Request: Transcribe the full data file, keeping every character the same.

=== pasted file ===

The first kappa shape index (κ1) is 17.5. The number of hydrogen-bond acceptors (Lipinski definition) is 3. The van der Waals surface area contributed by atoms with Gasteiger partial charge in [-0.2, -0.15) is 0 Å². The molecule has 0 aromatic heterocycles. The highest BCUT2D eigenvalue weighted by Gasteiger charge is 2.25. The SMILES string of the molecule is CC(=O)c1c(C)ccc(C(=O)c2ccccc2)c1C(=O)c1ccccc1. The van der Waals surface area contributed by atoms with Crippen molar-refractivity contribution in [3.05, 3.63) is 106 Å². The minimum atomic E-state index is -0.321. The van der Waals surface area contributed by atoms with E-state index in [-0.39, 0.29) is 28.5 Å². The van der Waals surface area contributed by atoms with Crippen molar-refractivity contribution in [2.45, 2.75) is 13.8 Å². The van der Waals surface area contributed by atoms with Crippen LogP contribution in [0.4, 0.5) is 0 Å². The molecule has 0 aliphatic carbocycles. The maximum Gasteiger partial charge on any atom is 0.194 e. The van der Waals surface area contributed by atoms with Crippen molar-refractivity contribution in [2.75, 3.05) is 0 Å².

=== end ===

The first kappa shape index (κ1) is 17.5. The number of hydrogen-bond acceptors (Lipinski definition) is 3. The van der Waals surface area contributed by atoms with Gasteiger partial charge in [-0.2, -0.15) is 0 Å². The molecule has 0 aromatic heterocycles. The highest BCUT2D eigenvalue weighted by Gasteiger charge is 2.25. The SMILES string of the molecule is CC(=O)c1c(C)ccc(C(=O)c2ccccc2)c1C(=O)c1ccccc1. The van der Waals surface area contributed by atoms with Crippen molar-refractivity contribution in [3.05, 3.63) is 106 Å². The minimum atomic E-state index is -0.321. The van der Waals surface area contributed by atoms with E-state index in [-0.39, 0.29) is 28.5 Å². The van der Waals surface area contributed by atoms with Crippen molar-refractivity contribution in [2.45, 2.75) is 13.8 Å². The van der Waals surface area contributed by atoms with Crippen LogP contribution in [0.4, 0.5) is 0 Å². The molecule has 0 aliphatic carbocycles. The maximum Gasteiger partial charge on any atom is 0.194 e. The van der Waals surface area contributed by atoms with Crippen molar-refractivity contribution in [2.75, 3.05) is 0 Å².